The Nuremberg trials

The Nuremberg trials

Who was tried at Nuremberg? 

On 20 November 1945, six months after the Allies declared victory in Europe, the first of 13 trials opened in the Palace of Justice in Nuremberg, Bavaria. Twentyfour leaders of the Third Reich were tried, including Hermann Göring, the second-highest-ranking member of the Nazi party; Hans Frank, governorgeneral of occupied Poland; Joachim von Ribbentrop, Hitler’s foreign minister; and Rudolf Hess, formerly Hitler’s deputy. The gravity of the moment was conveyed by the US chief prosecutor, Robert H. Jackson, speaking on behalf of the Allied powers: “That four great nations, flushed with victory and stung with injury, stay the hand of vengeance and voluntarily submit their captive enemies to the judgment of the law is one of the most significant tributes that power has ever paid to reason.”

How were the trials convened? 

The Allies had planned to punish crimes committed during the Second World War as early as 1941, but the form the punishment would take became the subject of profound disagreement. In 1943, Joseph Stalin suggested executing 50,000 German staff officers. In 1945, at the Yalta conference, Winston Churchill proposed to Stalin and Franklin D. Roosevelt the summary execution of dozens of Nazi leaders. But Roosevelt and his successor, Harry S. Truman, disagreed and were persuaded instead by the argument of Jackson, a Supreme Court justice, that execution of Nazi leaders without trial “would not sit easily on the American conscience or be remembered by our children with pride”. After months of wrangling, the deadlock was broken by Stalin, who threw his support behind the trials. The French and the British, despite reservations, fell into line.

What precise form did they take? 

The London Agreement of August 1945 stipulated that the leaders of the Axis powers could be tried before an International Military Tribunal, charged not just with war crimes – an established, though far from settled, concept – but also with the novel offences of “crimes against peace” (waging wars of aggression) and “crimes against humanity” (against civilians, whether part of a war effort or not). The English Lord Justice Colonel Sir Geoffrey Lawrence would preside over a panel of eight judges, two from each of the four Allied powers. The Allies also each provided a chief prosecutor; all the defence lawyers would be German. Nuremberg was chosen as it was a city of great symbolic importance to Nazism – the scene of the Party’s annual rallies and of the passing of the Nuremberg Laws, which enshrined its anti-Semitic and racist ideology in 1935.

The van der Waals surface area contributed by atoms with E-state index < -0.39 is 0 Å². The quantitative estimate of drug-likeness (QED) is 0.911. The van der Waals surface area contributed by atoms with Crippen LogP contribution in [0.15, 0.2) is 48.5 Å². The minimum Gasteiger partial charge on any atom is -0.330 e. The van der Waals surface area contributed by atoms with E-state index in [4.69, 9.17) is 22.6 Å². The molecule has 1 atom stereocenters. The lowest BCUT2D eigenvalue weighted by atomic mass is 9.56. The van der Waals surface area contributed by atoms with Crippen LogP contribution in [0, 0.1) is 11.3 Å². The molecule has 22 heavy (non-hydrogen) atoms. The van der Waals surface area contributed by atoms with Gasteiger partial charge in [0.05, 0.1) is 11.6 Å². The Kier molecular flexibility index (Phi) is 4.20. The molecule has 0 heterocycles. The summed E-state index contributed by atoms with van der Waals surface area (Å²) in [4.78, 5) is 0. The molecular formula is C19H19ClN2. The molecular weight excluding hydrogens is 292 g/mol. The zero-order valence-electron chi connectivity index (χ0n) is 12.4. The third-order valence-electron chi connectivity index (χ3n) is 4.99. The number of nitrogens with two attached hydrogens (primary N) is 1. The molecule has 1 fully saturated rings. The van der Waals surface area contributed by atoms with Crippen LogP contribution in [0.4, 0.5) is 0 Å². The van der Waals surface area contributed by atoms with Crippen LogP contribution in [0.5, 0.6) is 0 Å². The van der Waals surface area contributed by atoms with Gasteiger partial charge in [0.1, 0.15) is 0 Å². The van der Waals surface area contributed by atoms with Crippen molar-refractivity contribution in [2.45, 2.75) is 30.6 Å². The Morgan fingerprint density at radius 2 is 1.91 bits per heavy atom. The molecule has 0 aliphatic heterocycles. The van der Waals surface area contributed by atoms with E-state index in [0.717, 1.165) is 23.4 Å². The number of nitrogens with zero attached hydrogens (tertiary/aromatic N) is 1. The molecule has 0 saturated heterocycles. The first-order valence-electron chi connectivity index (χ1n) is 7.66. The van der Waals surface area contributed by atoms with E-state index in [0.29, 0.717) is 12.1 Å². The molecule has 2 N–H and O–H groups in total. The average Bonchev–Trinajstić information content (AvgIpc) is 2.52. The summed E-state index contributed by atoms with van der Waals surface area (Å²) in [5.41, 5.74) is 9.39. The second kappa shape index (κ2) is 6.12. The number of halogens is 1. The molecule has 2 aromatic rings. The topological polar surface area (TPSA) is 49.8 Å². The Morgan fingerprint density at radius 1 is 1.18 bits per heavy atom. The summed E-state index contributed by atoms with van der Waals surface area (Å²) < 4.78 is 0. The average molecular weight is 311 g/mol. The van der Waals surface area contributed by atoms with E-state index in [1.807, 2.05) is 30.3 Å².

How did the trials progress? 

Jackson opened the first of the trials by calmly laying out the atrocities allegedly committed by the defendants. He described the “mass killings of countless human beings in cold blood”, crimes which he noted had been documented by the Nazis with a “Teutonic passion for thoroughness”. Göring, a charismatic figure who assumed a position of leadership among the prisoners, refused to acknowledge the court’s authority and declared: “I just wish we all had the courage to confine our defence to three simple words: ‘Lick my arse!’” His mocking and evasive responses infuriated Jackson, prompting Göring to boast to the others: “If you all handle yourselves half as well as I did, you will do all right.” Only Albert Speer, Hitler’s chief architect and later armaments minister, accepted any small measure of responsibility.

What evidence was heard? 

Over the course of 11 months, the judges heard from 240 witnesses, with 300,000 statements read. Films, photographs and official records were presented. They heard diary entries from Frank, who proclaimed the Jews “a race which has to be eliminated”. They were shown grotesque artefacts – tattooed human skin, a shrunken head. Rudolph Höss, former commandant of Auschwitz, and Samuel Rajzman, a rare survivor of Treblinka death camp, both testified. Some defendants seemed to accept the scale of their atrocities, sobbing or averting their eyes when shown graphic footage of emaciated bodies at death camps. “A thousand years will pass and still this guilt of Germany will not have been erased,” Frank said during cross-examination – a statement he later retracted. Others, like Göring, remained unmoved.

What was the outcome? 

On 30 September and 1 October 1946, the judgment was delivered: three of the defendants were acquitted; seven were handed prison sentences ranging from ten years to life; 12 were sentenced to death by hanging. (No decision was reached in two cases.) The condemned men were hanged in the gymnasium of the court building. Göring escaped the noose, committing suicide using smuggled cyanide hours before he was due to be hanged. A further 12 trials, completed by 1949, were conducted before US military courts owing to differences with the Soviets.

How were the trials perceived? 

At the time, most of the German population dismissed them as “victors’ justice”. (This perception wasn’t helped by the fact that Russian judge Iona Nikitchenko had presided over some of Stalin’s most notorious show trials.) Many Allied jurists agreed. The laws had been created ex post facto to criminalise the defendants. The Soviets had also waged wars of aggression, against Poland and Finland; the Western Allies had bombed civilians in vast numbers. Harlan Fiske Stone, the US Supreme Court chief justice, called Nuremberg a “high-grade lynching party”. Nevertheless, today the trials are seen, though flawed, as having committed to the record a vast amount of credible evidence of Nazi crimes, and as marking a watershed moment in the history of international law .